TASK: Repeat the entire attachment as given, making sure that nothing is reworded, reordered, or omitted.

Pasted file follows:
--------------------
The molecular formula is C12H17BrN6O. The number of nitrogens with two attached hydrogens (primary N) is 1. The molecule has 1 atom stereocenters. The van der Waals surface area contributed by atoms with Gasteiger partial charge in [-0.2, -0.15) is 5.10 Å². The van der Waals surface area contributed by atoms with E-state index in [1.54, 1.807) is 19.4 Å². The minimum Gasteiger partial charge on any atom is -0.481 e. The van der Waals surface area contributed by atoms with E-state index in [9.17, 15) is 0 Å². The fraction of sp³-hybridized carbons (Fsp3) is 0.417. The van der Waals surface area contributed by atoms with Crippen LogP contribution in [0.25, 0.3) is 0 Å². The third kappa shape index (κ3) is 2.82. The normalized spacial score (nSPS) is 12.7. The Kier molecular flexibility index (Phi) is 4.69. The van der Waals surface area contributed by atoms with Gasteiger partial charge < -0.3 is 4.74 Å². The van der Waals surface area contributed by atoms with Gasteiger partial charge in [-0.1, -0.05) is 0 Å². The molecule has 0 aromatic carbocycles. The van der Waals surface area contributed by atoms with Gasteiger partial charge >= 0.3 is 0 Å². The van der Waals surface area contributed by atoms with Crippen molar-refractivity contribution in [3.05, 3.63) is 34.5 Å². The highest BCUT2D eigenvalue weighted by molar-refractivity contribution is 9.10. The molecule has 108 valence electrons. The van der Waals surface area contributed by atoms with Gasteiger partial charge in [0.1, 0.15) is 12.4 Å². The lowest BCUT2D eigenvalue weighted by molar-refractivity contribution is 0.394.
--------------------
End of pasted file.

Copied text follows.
The molecular formula is C12H17BrN6O. The number of nitrogens with two attached hydrogens (primary N) is 1. The molecule has 1 atom stereocenters. The van der Waals surface area contributed by atoms with Gasteiger partial charge in [-0.2, -0.15) is 5.10 Å². The van der Waals surface area contributed by atoms with E-state index in [1.54, 1.807) is 19.4 Å². The minimum Gasteiger partial charge on any atom is -0.481 e. The van der Waals surface area contributed by atoms with E-state index in [9.17, 15) is 0 Å². The fraction of sp³-hybridized carbons (Fsp3) is 0.417. The van der Waals surface area contributed by atoms with Crippen LogP contribution in [0.25, 0.3) is 0 Å². The third kappa shape index (κ3) is 2.82. The normalized spacial score (nSPS) is 12.7. The Kier molecular flexibility index (Phi) is 4.69. The van der Waals surface area contributed by atoms with Gasteiger partial charge < -0.3 is 4.74 Å². The van der Waals surface area contributed by atoms with Gasteiger partial charge in [-0.1, -0.05) is 0 Å². The molecule has 0 aromatic carbocycles. The van der Waals surface area contributed by atoms with Gasteiger partial charge >= 0.3 is 0 Å². The van der Waals surface area contributed by atoms with Crippen molar-refractivity contribution in [3.05, 3.63) is 34.5 Å². The highest BCUT2D eigenvalue weighted by molar-refractivity contribution is 9.10. The molecule has 108 valence electrons. The van der Waals surface area contributed by atoms with Gasteiger partial charge in [0.1, 0.15) is 12.4 Å². The lowest BCUT2D eigenvalue weighted by molar-refractivity contribution is 0.394.